And, as usual, I'm reachable via e-mail, Facebook, assorted messengers, and the good old postal service at
Ellen Zemlin
Postfach 13 22
56503 Neuwied

If you send me mail, you'll get mail back!

Sunday, September 5, 2010

home! (for the next two years)

Hello, world!

Well, I made it to Neuwied (although not without incident) via a few days in Geneva, where the BVS Europe coordinator lives.  Geneva was beautiful and the weather was nice (thankfully), although a bit warm some days.  High points include taking a tour of the UN, seeing the place where Michael Servetus was burned, and walking to France.

And now, some photos:

jet d'eau and mont blanc
the Jet d'Eau, some buildings, and Mont Blanc

flags at the united nations office
Flags and such at the UNO

buildings and boats
Geneva at sunset

After a few days in Geneva, I took the train up to Neuwied, which is in southwestern Germany.  It's about 50 miles south of Köln.  I'm living in a three-bedroom apartment (with two other volunteers/interns) that takes up about half of the third floor (US counting).  My room is pretty big -- I have a bed, a few shelf-y type units, a built-in closet (really uncommon), a large desk, a couch, and a stereo system that may or may not function.  I'll post photos at some point, but I'm still kind of moving in and don't feel like taking any photos now.

I'm living in the same building where I work, and it's definitely a situation in which you have to make a conscious effort to a) get out of the house regularly and b) stay away from your office on evenings and weekends, unless you're actually supposed to be working at those times.  Now that the weather is reasonably nice and it stays light until 8:30-9ish, that's easy to do, but it'll be harder in the winter.

Anyways, I can't really think of much else to write, and I want to go out and sit in the sun and read for a bit.

If you want to contact me, e-mail, Facebook, IM, and such are always options.  I'm also reachable via mail:
Ellen Zemlin
Postfach 13 22
56503 Neuwied

Friday, August 6, 2010

the power of truth is the fuel for the flame...

While on vacation in Minnesota earlier this summer, I read Marcelo in the Real World.  The story is about a 17-year-old autistic boy who spends the summer working in his dad's law firm, although that's really secondary to what's relevant for this post.  Here's a conversation between Marcelo and one of his coworkers:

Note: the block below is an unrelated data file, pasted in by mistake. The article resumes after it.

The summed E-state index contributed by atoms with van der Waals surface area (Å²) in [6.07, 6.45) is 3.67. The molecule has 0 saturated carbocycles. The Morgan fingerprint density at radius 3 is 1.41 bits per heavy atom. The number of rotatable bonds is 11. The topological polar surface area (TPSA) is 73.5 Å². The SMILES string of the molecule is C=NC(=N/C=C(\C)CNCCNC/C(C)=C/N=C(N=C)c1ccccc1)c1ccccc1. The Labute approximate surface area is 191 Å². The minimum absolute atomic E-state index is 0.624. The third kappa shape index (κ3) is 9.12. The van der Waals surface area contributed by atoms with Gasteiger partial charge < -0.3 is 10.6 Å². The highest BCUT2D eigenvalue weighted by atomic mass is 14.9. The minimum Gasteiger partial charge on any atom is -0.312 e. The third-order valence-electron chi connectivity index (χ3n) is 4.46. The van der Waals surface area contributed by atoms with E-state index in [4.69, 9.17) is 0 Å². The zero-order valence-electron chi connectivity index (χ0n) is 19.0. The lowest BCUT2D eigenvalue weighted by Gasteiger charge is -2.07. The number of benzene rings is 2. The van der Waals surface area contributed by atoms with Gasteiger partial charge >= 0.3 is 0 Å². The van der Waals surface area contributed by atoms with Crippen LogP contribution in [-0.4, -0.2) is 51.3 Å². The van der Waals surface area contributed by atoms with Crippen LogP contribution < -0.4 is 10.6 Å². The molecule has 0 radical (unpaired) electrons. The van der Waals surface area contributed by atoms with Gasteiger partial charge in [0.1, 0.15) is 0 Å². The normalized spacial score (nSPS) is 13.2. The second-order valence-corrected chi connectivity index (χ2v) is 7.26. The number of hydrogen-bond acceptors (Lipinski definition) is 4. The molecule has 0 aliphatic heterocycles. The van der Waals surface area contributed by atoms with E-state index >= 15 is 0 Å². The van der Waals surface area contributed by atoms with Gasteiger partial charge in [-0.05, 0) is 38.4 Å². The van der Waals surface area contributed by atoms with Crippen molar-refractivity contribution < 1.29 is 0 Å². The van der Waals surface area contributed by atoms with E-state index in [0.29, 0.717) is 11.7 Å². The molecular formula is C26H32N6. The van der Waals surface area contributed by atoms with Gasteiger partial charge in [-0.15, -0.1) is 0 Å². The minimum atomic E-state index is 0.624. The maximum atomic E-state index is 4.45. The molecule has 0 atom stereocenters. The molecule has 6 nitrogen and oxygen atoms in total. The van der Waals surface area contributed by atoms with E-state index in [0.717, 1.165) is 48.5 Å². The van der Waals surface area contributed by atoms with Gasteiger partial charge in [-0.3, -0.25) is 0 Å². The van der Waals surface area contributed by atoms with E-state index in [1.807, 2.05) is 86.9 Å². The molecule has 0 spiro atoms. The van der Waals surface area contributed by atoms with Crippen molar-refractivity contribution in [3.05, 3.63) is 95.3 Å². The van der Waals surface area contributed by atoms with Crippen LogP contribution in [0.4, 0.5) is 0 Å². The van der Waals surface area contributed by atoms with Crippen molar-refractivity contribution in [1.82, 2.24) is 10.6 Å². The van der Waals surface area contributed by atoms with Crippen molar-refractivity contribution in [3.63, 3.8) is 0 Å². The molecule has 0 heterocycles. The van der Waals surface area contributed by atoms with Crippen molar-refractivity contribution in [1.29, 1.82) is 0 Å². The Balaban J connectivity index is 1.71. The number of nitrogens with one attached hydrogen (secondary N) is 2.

"I have a CD of the Goldberg Variations at home.  It is by a pianist named Glenn Gould, and I think Glenn Gould plays the Goldberg Variations more correctly than Keith Jarrett."
"More correctly?  More correctly?  Is there such a thing as more correctly?"

"Yes," I say.  But in fact, I'm not sure "more correctly" is grammatically correct.

"Okay, fine.  I'm going to skip the 'more correctly' discussion for the time being.  I can't believe you said that.  You are so, so wrong.  But let's leave that aside for now.  I want you to answer me this: Who is the better artist, who has the most talent?  Your Glenn Gould interpreting Bach's Goldberg Variations 'more correctly,' as you put it, or my Keith Jarrett improvising, creating on the spot?  Answer that for me."
Ever since I read that, this question has been rolling around in my head, and it came to mind again while sitting in the van in Beltway traffic today.  I'm not entirely sure what brought it about, but I think it was a combination of gardening, Crime and Punishment, and thinking about my tendency to look at institutions and systems and processes and very quickly start thinking about ways in which they could be improved or done more efficiently or done in a way that makes more sense to me.  This is both a curse and a blessing.

But like Marcelo, "I can't.  I am unable to answer her question.  I am at a total loss.  I see the skills and talents required for both types of playing, and I am stuck."  I am unsure whether this aspect of myself is more of a curse or more of a blessing.  I imagine that my time at EIRENE, where a large amount of my time will be spent doing "routine office work," will make that clear rather quickly... and I sure hope that it'll turn out to be... well, not a hindrance at least.  Perhaps my perception of office work is slightly skewed, but I feel like as long as everything gets done on time and ends up in the right place, it shouldn't really matter what my method is.  I'm probably wrong.

As with my last post, the title comes from an Indigo Girls song that's been on heavy rotation lately -- Let It Be Me, which is from Rites of Passage.  (I think.  I can't be bothered to actually look it up.)

Lots of Indigo Girls love going on 'round these parts.  Not that that's particularly uncommon, I guess.  (Also, this live version seems way faster than the album version.  Who knows.)

Anyways, I should get to bed.  I'm in Delaware right now staying at a fellow BVSer's house as part of an extended journey home -- I get to sleep in(!) and then we're probably going to the beach tomorrow afternoon.  Good times.